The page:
It was particularly important to England that Austria remain in the Austrian Netherlands. Not because the English had any great love for the Austrian way of doing things, it was that the Austrians were not French, whom the English had a very low opinion of. And more to the point, the Austrian Netherlands stood between France and Hanover, which King George the II worried about constantly.

And then there were the people that formed the heart of the empire. Germans, Czechs ans Slovaks, Poles, Ukrainians, Serbo-Croats, Italians, Slovenes, Romanians, Magyars and Ladins. All of them wanted something different and were not over concerned about how others might feel about their getting it.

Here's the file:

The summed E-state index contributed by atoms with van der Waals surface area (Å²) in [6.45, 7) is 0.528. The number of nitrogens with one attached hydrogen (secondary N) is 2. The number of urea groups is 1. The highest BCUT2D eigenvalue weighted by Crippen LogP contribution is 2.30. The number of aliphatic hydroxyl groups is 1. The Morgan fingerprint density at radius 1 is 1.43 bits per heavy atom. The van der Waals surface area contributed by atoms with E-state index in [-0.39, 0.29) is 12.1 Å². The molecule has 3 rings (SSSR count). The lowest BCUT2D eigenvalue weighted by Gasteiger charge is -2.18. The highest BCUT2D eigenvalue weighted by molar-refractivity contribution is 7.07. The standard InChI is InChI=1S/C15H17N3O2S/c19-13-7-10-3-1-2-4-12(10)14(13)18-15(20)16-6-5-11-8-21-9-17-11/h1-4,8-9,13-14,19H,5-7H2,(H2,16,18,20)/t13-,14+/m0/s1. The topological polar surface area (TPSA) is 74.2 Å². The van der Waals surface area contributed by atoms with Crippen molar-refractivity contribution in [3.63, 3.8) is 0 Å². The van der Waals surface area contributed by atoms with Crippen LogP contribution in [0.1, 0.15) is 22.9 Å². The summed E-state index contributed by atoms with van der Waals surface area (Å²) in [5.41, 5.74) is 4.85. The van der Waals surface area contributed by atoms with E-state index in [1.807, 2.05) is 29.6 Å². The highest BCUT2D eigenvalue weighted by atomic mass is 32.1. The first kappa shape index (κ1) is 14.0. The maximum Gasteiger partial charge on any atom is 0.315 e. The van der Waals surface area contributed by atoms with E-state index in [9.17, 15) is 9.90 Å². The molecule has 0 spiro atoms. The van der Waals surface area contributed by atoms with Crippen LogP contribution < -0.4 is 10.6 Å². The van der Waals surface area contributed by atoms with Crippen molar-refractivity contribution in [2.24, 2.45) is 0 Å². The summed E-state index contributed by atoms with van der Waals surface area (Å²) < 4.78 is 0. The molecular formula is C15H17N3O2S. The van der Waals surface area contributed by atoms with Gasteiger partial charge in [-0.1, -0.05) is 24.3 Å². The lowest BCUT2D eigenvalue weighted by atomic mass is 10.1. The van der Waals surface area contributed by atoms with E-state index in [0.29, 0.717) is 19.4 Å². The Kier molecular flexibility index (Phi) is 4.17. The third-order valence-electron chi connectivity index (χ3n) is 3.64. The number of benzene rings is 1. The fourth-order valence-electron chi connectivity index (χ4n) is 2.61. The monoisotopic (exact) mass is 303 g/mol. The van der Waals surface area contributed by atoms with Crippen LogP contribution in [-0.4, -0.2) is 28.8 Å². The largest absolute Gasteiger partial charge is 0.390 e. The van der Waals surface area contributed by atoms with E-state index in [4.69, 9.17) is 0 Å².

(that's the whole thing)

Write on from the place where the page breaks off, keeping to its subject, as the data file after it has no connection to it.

Financially, the empire was nearly bankrupt. Unnecessary wars, corruption and general mis-management had reduced the House of Hapsburg to a shadow of its former glory. With the unforeseen death of Charles, many ministers prepared for the map of Europe to be rearranged, and not to Austria’s advantage.

After all, the empire was about to pass into the hands of a young woman. A girl, really. Only twenty three! Maria Theresa was the daughter of the Emperor, to be sure, but she was…only a she! And as a girl, she had received no formal training in government. Indeed, dad had been careful to exclude Maria Theresa from any kind of education in matters of state.

At the time of her fathers death, Maria Theresa had been married for five years to Francis Stephen of Lorraine, Grand Duke of Tuscany. He was a good natured, if unfaithful fellow. Her soon-to-be Majesty was madly in love with him. This was just as well since she would spend much of her adult life pregnant with his children.